Secret Agreements with Clients Can Backfire

NASD has been watching for brokers and firms who borrow from clients, agree to share losses or settle disputes privately

I read every regulatory decision the NASD publishes. Why? Well, I guess I just lead a boring life. However, I am frequently among the first to spot developing enforcement trends. Recently, I've noticed three areas that are attracting the NASD's attention: brokers who share in customer losses; brokers who borrow money from clients; and undisclosed settlement of customer complaints.

Applicable NASD Rules

NASD Conduct Rule 2330: Customers' Securities or Funds. This rule prohibits guaranteeing a customer against loss or sharing in profits/losses, except if the arrangement is subject to a prior written authorization from the member firm and from the customer — and provided that sharing of those profits or losses is in direct proportion to any investment the member firm or associated person made alongside the client (with exemptions for immediate family transactions).

NASD Conduct Rule 2370: Borrowing From or Lending to Customers. Prohibits associated persons from setting up borrowing/lending arrangements with a customer, unless the member firm has applicable written procedures and the proposed arrangement is pre-approved in writing by the member firm. Again, there are exemptions for transactions with immediate family, other third-party financial institutions or where there is a pre-existing business relationship outside the broker-client context.

NASD Conduct Rule 3070: Reporting Requirements. Requires prompt reporting of settlement of a customer's claim for damages against an associated person that exceeds $15,000 (or $25,000 when the claim is against the member firm).

Words to the Wise

Many reps are unaware of the rule against borrowing from clients. Worse, since such loans often involve friends or family, brokers may fail to recognize that the transaction involves an account subject to compliance restrictions. Before you borrow from anyone who has an account at your firm, check the rules and speak to your compliance department — even if it is mom.

Also, you should disclose all customer complaints and settlements to your firm — regardless of the amount involved or whether the communication is in writing. Make sure to re-read Form U4 (Item 14I) to understand what needs to be disclosed, when and for how long. There is often a big difference between what you have to tell your firm, what you must disclose on the U4 and what your firm has to file pursuant to NASD Rule 3070.

Here are some cases of a few brokers who broke the rules and got caught* (please see end note):

Suk Ku Lim entered into oral settlement agreements with public customers and did not provide prior notification to his member firm of such settlements. Penalties: fined $10,000; suspended 50 days in all capacities.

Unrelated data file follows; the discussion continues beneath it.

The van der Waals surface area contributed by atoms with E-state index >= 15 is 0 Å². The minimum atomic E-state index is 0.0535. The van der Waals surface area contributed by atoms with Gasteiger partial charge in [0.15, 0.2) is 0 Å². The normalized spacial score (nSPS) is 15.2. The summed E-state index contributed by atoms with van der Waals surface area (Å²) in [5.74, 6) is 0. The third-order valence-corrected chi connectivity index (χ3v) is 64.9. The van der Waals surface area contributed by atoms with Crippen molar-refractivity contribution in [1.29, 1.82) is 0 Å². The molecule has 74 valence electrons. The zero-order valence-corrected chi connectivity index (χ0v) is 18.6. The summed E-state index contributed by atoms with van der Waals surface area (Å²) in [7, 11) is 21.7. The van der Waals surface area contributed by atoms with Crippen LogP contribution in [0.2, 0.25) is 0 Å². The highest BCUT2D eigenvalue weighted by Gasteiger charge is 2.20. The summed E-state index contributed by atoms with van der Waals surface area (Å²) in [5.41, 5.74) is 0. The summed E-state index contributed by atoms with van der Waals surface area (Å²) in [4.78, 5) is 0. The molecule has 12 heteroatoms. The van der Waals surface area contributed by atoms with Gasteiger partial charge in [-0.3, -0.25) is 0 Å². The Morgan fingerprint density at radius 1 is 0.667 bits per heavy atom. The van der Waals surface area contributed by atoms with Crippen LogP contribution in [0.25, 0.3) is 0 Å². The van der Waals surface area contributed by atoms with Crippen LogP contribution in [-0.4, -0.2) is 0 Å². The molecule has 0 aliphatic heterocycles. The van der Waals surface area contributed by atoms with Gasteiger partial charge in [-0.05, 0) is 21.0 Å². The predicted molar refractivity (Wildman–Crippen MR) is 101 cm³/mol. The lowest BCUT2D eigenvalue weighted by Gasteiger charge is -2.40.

Elias Emile Ashooh, borrowed $13,900 from a public customer despite his member firm's written supervisory procedures prohibiting such conduct. Ashooh attempted to borrow an additional $10,750 from the customer, but his member firm did not process the customer's request. Also, Ashooh falsely certified to his member firm that he had no outstanding loans or other financial dealings with customers. Penalties: barred and ordered to pay $13,900 plus interest in restitution.

Jonathan Edward Kruse Sr. engaged in private securities transactions without prior written notice to and approval from his member firm. Also, Kruse settled a customer complaint by purchasing back securities he had sold to the customer without informing his firm. Penalties: fined $25,750 (includes $15,750 disgorgement of financial benefits); suspended one year.

Good Intentions

As a defense lawyer, I know that the road to hell is paved with good intentions — and that's how slip-ups with clients that lead to enforcement actions often begin. Perhaps you suddenly realize the deal you offered to a client is not as above board as you thought. So you offer to buy back the problem investments or repay your clients for any losses. But then, because cash is tight, you borrow the money from another client to fund the restitution. And to avoid detection, you don't disclose these machinations to your firm. Don't go down this road or NASD will soon be knocking at your door very soon.

* Note that Offers of Settlement (OS) and Letters of Acceptance, Waiver, and Consent (AWC) are entered into by respondents without admitting or denying the allegations, but consent is given to the described sanctions and to the entry of findings.

Writer's BIO: Bill Singer is a practicing regulatory lawyer and the publisher of RRBDLAW.com

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